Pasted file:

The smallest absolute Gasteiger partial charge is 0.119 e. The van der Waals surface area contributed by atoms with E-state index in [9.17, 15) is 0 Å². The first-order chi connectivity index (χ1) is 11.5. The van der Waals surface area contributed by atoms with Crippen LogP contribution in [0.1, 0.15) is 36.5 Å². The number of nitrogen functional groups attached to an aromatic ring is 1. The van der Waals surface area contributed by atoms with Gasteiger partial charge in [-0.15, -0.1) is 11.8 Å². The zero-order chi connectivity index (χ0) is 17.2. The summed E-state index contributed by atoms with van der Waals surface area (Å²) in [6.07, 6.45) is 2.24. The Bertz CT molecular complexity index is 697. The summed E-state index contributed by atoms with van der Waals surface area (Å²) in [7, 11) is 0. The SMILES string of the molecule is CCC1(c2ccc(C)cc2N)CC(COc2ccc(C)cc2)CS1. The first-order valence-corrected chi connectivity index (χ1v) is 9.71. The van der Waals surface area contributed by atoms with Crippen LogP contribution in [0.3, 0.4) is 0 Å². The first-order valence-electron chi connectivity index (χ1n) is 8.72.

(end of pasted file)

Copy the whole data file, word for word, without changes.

The smallest absolute Gasteiger partial charge is 0.119 e. The van der Waals surface area contributed by atoms with E-state index in [9.17, 15) is 0 Å². The first-order chi connectivity index (χ1) is 11.5. The van der Waals surface area contributed by atoms with Crippen LogP contribution in [0.1, 0.15) is 36.5 Å². The number of nitrogen functional groups attached to an aromatic ring is 1. The van der Waals surface area contributed by atoms with Gasteiger partial charge in [-0.15, -0.1) is 11.8 Å². The zero-order chi connectivity index (χ0) is 17.2. The summed E-state index contributed by atoms with van der Waals surface area (Å²) in [6.07, 6.45) is 2.24. The Bertz CT molecular complexity index is 697. The summed E-state index contributed by atoms with van der Waals surface area (Å²) in [7, 11) is 0. The SMILES string of the molecule is CCC1(c2ccc(C)cc2N)CC(COc2ccc(C)cc2)CS1. The first-order valence-corrected chi connectivity index (χ1v) is 9.71. The van der Waals surface area contributed by atoms with Crippen LogP contribution in [0.3, 0.4) is 0 Å². The first-order valence-electron chi connectivity index (χ1n) is 8.72.